Arrival ★★★½

This review may contain spoilers. I can handle the truth.

This review may contain spoilers.


1. It takes a certain creativity, or at least an ability to attune oneself to the proverbial "happy accident," for a group of film artists to invent a language based on the rings that beverages leave on coasters.

2. Jen was impressed, as was I, by the degree to which Villeneuve, Adams, and company flipped a very tired sci-fi script. By making Louise Banks (Amy Adams) the central character, Arrival allows us to observe epochal intergalactic events from a woman's point of view -- a rare thing in itself. But without the intermediary of weapons (and this is one of Arrival's crucial points), we really observe the impact of first contact, and the entire experience, upon Louise's body. First it's simply hyperventillation and feeling faint, but once the flashes of non-present begin, we witness how Louise takes them like body blows.

3. This problem Arrival introduces, of how the hectopods' circular, unified orthography forms a language outside of time, one that has the capacity to alter temporal consciousness, is a fascinating and troubling one. The script has Louise quickly mention the Sapir-Whorf hypothesis, which has been largely discredited. But I suspect this is simply a throwaway, or better still, something for viewers to hold onto if the film's metaphorics become too abstract to follow. This may not have been necessary, though, since Louise's exchange with Col. Weber (Forest Whitaker) serves the same purpose much more elegantly. "If all you have are hammers," Louise begins, and Weber finishes the thought: "everything looks like a nail."

4. It might be better to consider the heptopod language as a form of écriture feminine. Granted, we do not know the sex or gender of Abbott and Costello, or even if they possess such biological or cultural distinctions. But following Julia Kristeva and Luce Irigaray, feminine writing is not only more in contact with the unconscious. It is more tactile, more connected to the body. What's more, it can be characterized by full presence rather than by loss. This is where things get interesting with respect o Arrival.

5. In its most basic sense, language is a tool for negotiating absence. If two people need to communicate about something that isn't there (for example, a kangaroo), they need a way to allude to that absent thing. (If everything were present, we could simply point.) The play of absence and presence within language has been likened to Freudian structures such as the "fort / da" game or the Oedipal complex, by Lacan. Language is linear, like our experience of time is linear, because it is in part about this play of absence and presence, the positing of a thing and its removal in favor of another thing. Ideas in language are linked, and linkable, because there is an absence or gap across which they can be linked. And understanding even the shortest sentence -- "Mom, I'm hungry." -- requires the listener to employ memory across the time of those gaps.

6. But what if language provided all its contents all at one time? How would we master a fully present language? Well, as per the French feminists, you could not "master" it, per se. You could merely range over it and experience it as a kind of proximate contact. But the primary point is this: the heptopods' writing, with its circular simultaneity of multiple related concepts, is indicative of a radically different relationship to time. Linear language tells us that getting to the future entails a sacrifice of the past, and that the "present" is little more than a theoretical chimera. By contrast, the heptopod writing reflects the full presence of multiple concepts, composed as a perfect circle, no aspect of the thought bearing primacy over the others. Irigaray made numerous claims about what a feminine language might look like, and this was once of them. Intuitive rather than argumentative, it does not focus on propulsion into the future for the purposes of situational mastery. (Cf. "argument" vs. "desire for more cows.")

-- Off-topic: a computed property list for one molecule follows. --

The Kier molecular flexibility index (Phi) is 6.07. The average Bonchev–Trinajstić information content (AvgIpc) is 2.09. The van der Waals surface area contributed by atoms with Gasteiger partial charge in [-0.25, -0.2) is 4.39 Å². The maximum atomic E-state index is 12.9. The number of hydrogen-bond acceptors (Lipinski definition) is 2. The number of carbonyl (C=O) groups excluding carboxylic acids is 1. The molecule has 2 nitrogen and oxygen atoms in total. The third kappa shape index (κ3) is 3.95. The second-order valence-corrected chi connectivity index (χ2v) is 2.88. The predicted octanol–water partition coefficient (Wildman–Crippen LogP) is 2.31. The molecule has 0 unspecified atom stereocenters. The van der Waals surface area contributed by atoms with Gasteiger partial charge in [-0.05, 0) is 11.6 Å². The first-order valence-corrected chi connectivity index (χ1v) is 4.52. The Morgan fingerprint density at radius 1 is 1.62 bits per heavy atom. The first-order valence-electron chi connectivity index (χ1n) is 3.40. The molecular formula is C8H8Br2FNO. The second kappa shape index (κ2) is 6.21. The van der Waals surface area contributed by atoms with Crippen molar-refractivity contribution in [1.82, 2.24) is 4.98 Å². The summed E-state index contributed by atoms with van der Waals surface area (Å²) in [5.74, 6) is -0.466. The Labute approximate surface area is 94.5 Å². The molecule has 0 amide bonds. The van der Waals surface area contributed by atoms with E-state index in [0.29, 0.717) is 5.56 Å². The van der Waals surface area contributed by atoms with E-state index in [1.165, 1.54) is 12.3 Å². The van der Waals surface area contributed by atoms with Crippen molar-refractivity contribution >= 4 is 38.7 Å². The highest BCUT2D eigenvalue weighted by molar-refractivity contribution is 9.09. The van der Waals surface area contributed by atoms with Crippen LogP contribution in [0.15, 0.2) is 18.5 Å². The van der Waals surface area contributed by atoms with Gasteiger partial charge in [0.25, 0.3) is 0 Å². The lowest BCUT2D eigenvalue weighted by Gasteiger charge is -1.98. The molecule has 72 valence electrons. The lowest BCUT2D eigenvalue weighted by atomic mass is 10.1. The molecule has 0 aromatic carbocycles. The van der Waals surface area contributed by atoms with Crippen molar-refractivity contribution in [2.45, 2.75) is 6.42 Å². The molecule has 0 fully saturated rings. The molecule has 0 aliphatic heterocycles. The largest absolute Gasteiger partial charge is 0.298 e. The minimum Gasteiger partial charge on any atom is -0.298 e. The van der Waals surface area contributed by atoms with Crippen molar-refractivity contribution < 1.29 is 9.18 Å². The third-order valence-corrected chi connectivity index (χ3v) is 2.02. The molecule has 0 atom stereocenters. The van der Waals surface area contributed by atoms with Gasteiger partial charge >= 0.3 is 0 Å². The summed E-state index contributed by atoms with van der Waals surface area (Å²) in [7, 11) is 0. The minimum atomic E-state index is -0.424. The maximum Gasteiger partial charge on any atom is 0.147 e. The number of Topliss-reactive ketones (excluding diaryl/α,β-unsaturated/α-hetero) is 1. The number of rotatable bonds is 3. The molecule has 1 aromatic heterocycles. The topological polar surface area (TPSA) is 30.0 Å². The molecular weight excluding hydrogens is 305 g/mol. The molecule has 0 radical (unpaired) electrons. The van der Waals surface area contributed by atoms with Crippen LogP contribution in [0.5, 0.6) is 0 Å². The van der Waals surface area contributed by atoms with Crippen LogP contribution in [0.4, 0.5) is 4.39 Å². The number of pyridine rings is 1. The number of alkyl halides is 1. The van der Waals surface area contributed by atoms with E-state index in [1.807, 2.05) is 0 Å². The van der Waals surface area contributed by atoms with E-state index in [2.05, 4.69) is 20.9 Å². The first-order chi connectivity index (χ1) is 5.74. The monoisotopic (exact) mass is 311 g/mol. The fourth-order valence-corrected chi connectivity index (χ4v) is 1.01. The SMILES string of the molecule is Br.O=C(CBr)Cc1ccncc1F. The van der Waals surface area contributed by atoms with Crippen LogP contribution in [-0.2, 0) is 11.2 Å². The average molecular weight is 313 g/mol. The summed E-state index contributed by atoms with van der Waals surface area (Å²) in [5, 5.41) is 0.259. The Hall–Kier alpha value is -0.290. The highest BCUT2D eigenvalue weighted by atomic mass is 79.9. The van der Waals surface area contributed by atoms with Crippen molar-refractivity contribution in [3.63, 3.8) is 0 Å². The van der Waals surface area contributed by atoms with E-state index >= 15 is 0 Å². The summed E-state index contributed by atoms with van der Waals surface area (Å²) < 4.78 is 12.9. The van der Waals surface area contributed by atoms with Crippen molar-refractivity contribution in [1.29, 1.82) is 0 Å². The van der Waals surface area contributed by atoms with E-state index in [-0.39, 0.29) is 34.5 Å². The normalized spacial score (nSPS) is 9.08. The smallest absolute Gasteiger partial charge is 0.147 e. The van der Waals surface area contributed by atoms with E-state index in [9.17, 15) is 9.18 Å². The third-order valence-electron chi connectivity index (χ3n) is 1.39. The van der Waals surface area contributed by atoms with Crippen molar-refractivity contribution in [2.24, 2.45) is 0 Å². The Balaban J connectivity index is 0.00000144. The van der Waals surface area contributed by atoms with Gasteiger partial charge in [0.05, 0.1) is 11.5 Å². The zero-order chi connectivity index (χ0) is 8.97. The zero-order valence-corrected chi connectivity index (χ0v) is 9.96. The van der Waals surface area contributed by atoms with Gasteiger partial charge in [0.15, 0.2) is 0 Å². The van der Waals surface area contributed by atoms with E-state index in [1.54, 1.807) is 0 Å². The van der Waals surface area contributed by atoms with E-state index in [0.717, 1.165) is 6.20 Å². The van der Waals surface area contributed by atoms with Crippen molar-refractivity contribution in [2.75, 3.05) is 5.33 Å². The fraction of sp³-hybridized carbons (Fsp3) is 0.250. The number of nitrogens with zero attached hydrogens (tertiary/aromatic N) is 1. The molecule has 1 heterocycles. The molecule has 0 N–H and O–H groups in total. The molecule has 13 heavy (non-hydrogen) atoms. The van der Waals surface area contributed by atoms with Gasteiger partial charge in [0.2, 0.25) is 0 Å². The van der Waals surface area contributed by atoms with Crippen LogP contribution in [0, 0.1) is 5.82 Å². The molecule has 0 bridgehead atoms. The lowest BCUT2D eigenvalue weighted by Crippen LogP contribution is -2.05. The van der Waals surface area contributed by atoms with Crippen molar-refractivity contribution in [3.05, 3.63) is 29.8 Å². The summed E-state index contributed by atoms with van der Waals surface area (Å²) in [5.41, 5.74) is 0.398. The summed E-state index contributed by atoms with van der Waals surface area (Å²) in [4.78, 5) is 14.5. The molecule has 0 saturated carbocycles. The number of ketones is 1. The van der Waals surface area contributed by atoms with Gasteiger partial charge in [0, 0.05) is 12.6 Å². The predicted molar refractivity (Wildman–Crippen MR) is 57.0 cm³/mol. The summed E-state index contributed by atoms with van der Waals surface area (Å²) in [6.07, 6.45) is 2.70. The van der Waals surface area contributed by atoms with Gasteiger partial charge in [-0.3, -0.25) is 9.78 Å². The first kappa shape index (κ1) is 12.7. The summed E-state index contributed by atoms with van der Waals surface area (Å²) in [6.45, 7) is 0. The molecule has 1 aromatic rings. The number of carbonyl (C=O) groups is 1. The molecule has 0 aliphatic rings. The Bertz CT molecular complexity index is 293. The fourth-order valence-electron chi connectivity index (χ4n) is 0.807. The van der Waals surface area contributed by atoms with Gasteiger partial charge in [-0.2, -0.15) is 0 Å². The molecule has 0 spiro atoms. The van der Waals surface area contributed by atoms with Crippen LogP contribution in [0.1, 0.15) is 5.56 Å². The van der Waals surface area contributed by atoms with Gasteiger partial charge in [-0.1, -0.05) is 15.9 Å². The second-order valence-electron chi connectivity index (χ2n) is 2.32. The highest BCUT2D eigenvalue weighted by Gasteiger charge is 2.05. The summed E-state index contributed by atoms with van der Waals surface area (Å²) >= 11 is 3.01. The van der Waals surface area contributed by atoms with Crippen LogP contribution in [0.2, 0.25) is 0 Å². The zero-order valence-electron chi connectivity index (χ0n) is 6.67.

7. The interpretive leap that Arrival makes from these ideas -- that nonlinear ideation could avail one of nonlinear time -- is a bold and shaky one, but this is a creative work and not a scientific treatise. If it appears that the only explanation offered for Louise's new capabilities is Sapir / Whorf, then we can dismiss any serious inquiry here. But this is where I think Villeneuve subtly introduced another layer of ideas. Could Arrival partly be an allegory for cinema itself? The researchers enter the pod through a dark corridor, situated themselves before a white screen, and submit themselves to vague but enthralling images on that screen.

8. Eventually, one of them concludes that this "cinema" is a language, but not in the way we've come to expect language to function. It is a fully-present "language" based on the visual relationship of physical forms. And once Louise submits herself to its pull -- removes her protective gear and "enters" the diegetic world -- she discovers a new form of communication, one where the coterminousness of past and future is not only possible but desirable. In short, the hectopods are teaching Louise how to see. Abbott and Costello could just as well have been called Eisenstein and Bazin.

9. Arrival is even better than Sicario, which I quite liked. With his body-centric, feminist revisions of male-oriented genres, Villeneuve is now 2-for-2, although to my mind he still hasn't topped Polytechnique. In any case, regarding this foolhardy Blade Runner sequel, I'm prepared to give my man the benefit of the doubt.

10. One more thing: anyone else get an Ellsworth Kelly vibe from those pods?